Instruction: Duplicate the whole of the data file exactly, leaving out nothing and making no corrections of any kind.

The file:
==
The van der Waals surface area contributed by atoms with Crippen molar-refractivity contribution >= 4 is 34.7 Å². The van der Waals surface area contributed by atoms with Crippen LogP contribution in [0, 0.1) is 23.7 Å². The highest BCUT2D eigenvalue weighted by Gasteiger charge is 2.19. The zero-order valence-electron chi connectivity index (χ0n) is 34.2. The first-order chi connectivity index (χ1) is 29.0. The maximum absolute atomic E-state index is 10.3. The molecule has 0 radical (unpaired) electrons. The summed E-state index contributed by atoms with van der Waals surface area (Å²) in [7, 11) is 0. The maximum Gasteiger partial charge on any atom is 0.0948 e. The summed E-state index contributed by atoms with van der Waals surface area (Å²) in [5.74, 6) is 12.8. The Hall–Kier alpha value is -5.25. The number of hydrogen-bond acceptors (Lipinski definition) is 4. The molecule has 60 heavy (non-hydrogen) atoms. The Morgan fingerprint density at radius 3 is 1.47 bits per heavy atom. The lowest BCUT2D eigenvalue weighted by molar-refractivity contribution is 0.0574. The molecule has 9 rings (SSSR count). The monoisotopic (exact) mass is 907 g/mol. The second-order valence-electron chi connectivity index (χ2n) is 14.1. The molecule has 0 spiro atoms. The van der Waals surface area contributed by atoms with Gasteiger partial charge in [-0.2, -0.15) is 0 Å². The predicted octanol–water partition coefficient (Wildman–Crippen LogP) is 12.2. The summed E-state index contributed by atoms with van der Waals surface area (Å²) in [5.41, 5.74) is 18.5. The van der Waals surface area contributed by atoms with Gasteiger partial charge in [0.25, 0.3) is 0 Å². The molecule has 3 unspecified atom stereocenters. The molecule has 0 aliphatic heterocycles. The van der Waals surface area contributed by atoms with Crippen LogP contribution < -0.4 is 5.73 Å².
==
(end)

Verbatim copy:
The van der Waals surface area contributed by atoms with Crippen molar-refractivity contribution >= 4 is 34.7 Å². The van der Waals surface area contributed by atoms with Crippen LogP contribution in [0, 0.1) is 23.7 Å². The highest BCUT2D eigenvalue weighted by Gasteiger charge is 2.19. The zero-order valence-electron chi connectivity index (χ0n) is 34.2. The first-order chi connectivity index (χ1) is 29.0. The maximum absolute atomic E-state index is 10.3. The molecule has 0 radical (unpaired) electrons. The summed E-state index contributed by atoms with van der Waals surface area (Å²) in [7, 11) is 0. The maximum Gasteiger partial charge on any atom is 0.0948 e. The summed E-state index contributed by atoms with van der Waals surface area (Å²) in [5.74, 6) is 12.8. The Hall–Kier alpha value is -5.25. The number of hydrogen-bond acceptors (Lipinski definition) is 4. The molecule has 60 heavy (non-hydrogen) atoms. The Morgan fingerprint density at radius 3 is 1.47 bits per heavy atom. The lowest BCUT2D eigenvalue weighted by molar-refractivity contribution is 0.0574. The molecule has 9 rings (SSSR count). The monoisotopic (exact) mass is 907 g/mol. The second-order valence-electron chi connectivity index (χ2n) is 14.1. The molecule has 0 spiro atoms. The van der Waals surface area contributed by atoms with Gasteiger partial charge in [-0.2, -0.15) is 0 Å². The predicted octanol–water partition coefficient (Wildman–Crippen LogP) is 12.2. The summed E-state index contributed by atoms with van der Waals surface area (Å²) in [5.41, 5.74) is 18.5. The van der Waals surface area contributed by atoms with Gasteiger partial charge in [0.25, 0.3) is 0 Å². The molecule has 3 unspecified atom stereocenters. The molecule has 0 aliphatic heterocycles. The van der Waals surface area contributed by atoms with Crippen LogP contribution < -0.4 is 5.73 Å².